To address this, the organization offered these women training of their choice in making a variety of artisanal products that they could then sell at fair trade prices to bring in a self-sustaining income. These women are already selling their products at the TOSMA farmers’ and artisans’ market on Saturdays.Later, in the same rural communities where the organization’s domestic violence studies were conducted, researchers found that many older women there had lung problems. Research revealed that most of the women with problems had a wood stove inside their home. Yaxx Wool then invited the Pfizer Foundation to support lung cancer research in the community. Unfortunately, all the women with lung problems were found to have pulmonary plaques—lesions on their lungs—and developed Chronic Obstructive Pulmonary Disease (COPD), but they were caught in time to prevent the development of  pulmonary cancer and all the women started a treatment that Pfizer Foundation donated, which practically took care of COPD symptoms. They also supported the women in this group with their emotional problems brought on by dealing with their illness.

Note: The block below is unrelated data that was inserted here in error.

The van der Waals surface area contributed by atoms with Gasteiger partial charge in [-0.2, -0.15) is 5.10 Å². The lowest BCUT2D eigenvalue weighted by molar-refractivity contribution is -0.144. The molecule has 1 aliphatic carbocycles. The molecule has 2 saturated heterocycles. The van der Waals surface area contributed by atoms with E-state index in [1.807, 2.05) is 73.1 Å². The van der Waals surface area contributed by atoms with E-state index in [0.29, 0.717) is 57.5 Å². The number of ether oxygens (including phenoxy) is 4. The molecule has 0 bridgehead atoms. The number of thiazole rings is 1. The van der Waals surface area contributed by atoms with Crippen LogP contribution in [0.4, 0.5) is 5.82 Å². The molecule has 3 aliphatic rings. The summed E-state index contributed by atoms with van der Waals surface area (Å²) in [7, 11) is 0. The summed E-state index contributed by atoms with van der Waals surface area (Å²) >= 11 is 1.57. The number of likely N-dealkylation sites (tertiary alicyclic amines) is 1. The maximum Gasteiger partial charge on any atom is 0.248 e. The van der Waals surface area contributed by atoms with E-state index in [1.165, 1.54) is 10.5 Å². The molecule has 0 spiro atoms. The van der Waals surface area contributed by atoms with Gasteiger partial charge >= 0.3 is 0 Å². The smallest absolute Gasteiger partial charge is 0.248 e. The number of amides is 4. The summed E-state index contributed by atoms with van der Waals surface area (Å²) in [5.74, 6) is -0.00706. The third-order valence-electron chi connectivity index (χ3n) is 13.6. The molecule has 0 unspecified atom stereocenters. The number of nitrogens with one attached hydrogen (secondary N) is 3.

In addition, Yaxx Wool thought about the root cause of the problem, the wood stoves. They invited an engineer to design stoves that would conserve wood (to cut down on logging) and that would lead the smoke generated out of the kitchen and then installed these stoves in all of the women’s homes. They also trained people to do respectful pruning.

Thanks to their hard work, the Pfizer Foundation gave Yaxx Wool an award for its best project of the year and gave them resources to continue working the following year.

Yaxx Wool’s next project was to attack water scarcity in these communities. They began to build water cisterns, along with what they call “4×4” vegetable gardens, referring to the amount of arable land that most houses have. Such a garden is specially designed to be sown and produced with little water consumption and to grow year-round.

In those same garden areas, people in the communities are also being asked to help create the Green Islands Project, since the land in these communities is considered to be of semi-desert quality, with almost no trees or plants, but there are birds and wildlife that need the trees. The idea is to create little green spots in these communities, a refuge for birds and animals with trees that generate shade. Unfortunately, this is a project that has for the moment stopped due to the scarcity of donations.